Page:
This morning, Democrats and Republicans came to a consensus on a human trafficking bill that was the main hurdle to holding a vote on Loretta Lynch’s nomination to head of the Department of Justice.
In defiance of their Planned Parenthood overlords, Harry Reid, now exiting the Senate for greener pastures and safer exercise equipment, ultimately caved on the point of contention between the two parties: a provision that would have prevented funds earmarked within the program for medical costs from going to provide abortions. Republicans changed the bill to prohibit any expenditures under the bill from going to medical care, instead shuttling those expenses through appropriations, which are already covered under the Hyde Amendment. Democrats rolled over, probably on the assumption that their abortion-promoting donors would fail to understand the fine print, and now we’re on to the Lynch nomination.
Senate leaders on Tuesday morning announced a deal on a long-stalled anti-human-trafficking bill, setting up a vote to confirm Loretta Lynch as attorney general as soon as tomorrow.
“I’m glad we can say there is a bipartisan proposal that will allow us to complete action on this legislation so we can provide help to the victims who desperately need it,” Majority Leader Mitch McConnell (R-Ky.) announced on the Senate floor.
“As soon as we finish the trafficking bill, as I’ve indicated for some time now, we’ll move to the president’s nominee for attorney general in the next day or so,” he added.
Majority Whip John Cornyn (R-Texas) said he expected final passage of the anti-trafficking bill “by tomorrow.”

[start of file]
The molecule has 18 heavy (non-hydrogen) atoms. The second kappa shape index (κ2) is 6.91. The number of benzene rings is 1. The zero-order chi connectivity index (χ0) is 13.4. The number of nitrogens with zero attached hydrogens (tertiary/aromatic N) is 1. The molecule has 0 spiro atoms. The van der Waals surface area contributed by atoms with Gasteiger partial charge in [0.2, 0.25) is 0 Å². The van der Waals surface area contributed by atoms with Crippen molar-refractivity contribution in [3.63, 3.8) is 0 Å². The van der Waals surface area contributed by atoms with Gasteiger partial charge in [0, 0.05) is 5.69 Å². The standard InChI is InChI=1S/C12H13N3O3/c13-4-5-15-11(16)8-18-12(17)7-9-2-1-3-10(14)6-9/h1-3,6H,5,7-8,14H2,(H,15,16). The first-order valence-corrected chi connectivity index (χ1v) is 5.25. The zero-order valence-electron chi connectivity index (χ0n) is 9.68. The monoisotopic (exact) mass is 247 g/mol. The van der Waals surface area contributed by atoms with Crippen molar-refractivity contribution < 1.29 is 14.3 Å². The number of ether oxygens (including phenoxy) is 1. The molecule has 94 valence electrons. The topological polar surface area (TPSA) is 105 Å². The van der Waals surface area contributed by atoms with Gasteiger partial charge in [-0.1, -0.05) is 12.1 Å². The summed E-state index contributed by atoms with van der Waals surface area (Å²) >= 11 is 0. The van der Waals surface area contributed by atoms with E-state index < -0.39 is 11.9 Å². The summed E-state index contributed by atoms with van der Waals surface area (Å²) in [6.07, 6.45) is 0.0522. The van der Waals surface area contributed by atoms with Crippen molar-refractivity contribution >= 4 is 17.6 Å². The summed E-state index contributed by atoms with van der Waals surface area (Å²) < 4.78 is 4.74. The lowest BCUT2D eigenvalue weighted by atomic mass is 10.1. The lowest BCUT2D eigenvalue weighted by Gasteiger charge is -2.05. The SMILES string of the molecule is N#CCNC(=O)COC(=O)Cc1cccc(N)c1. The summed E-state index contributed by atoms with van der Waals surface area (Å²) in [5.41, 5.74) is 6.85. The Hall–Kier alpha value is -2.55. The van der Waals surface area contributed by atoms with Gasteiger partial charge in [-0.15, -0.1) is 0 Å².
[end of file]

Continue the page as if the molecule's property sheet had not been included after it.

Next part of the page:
Obviously, this is not a totally incredible development, because this means that the GOP will now haveto vote on Lynch (though, of course “vote” does not necessarily mean “confirm”), and the White House and others will now expect Lynch’s nomination to be rubber stamped.
And while almost anyone nominated for this position would be well in line with the Obama Administration’s view on things, Lynch is particularly problematic, not simply because she has no problem with Obama’s Executive Amnesty program, but because she’s an advocate for civil asset forfeiture, and used the measure to rake in over $100M for the state of New York and the Federal government from defendants. She also had very little to say on the subject of Operation Choke Point, which the DOJ (and Lynch) says is used to target financial institutions who “perpetrate frauds on consumers” but has often been used to throttle industries the Obama administration finds distasteful, like gun manufacturing, by cutting off businesses in those industries from banks and lenders.
Obviously, the Republicans still have the “nuclear option” on the table, thanks to Senate Democrats who wanted to push through a few judicial nominees before the midterm elections. It’ll be interesting to see if they use it.